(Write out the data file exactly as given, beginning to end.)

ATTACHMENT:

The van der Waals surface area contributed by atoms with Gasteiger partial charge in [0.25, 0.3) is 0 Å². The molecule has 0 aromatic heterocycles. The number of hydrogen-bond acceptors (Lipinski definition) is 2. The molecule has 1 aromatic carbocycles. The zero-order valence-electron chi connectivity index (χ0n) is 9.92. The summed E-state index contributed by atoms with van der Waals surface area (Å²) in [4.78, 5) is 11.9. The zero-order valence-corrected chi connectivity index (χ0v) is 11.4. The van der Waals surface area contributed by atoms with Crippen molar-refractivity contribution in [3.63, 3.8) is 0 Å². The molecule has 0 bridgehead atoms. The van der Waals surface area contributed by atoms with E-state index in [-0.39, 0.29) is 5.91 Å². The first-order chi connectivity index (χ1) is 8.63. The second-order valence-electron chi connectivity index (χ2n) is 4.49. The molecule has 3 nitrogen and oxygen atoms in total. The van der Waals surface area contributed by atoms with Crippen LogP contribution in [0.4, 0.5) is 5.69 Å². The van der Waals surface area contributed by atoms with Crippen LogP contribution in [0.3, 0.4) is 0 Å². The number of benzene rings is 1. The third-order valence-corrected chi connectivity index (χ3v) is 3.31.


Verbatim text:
The van der Waals surface area contributed by atoms with Gasteiger partial charge in [0.25, 0.3) is 0 Å². The molecule has 0 aromatic heterocycles. The number of hydrogen-bond acceptors (Lipinski definition) is 2. The molecule has 1 aromatic carbocycles. The zero-order valence-electron chi connectivity index (χ0n) is 9.92. The summed E-state index contributed by atoms with van der Waals surface area (Å²) in [4.78, 5) is 11.9. The zero-order valence-corrected chi connectivity index (χ0v) is 11.4. The van der Waals surface area contributed by atoms with Crippen molar-refractivity contribution in [3.63, 3.8) is 0 Å². The molecule has 0 bridgehead atoms. The van der Waals surface area contributed by atoms with E-state index in [-0.39, 0.29) is 5.91 Å². The first-order chi connectivity index (χ1) is 8.63. The second-order valence-electron chi connectivity index (χ2n) is 4.49. The molecule has 3 nitrogen and oxygen atoms in total. The van der Waals surface area contributed by atoms with Crippen LogP contribution in [0.4, 0.5) is 5.69 Å². The van der Waals surface area contributed by atoms with Crippen LogP contribution in [0.3, 0.4) is 0 Å². The number of benzene rings is 1. The third-order valence-corrected chi connectivity index (χ3v) is 3.31.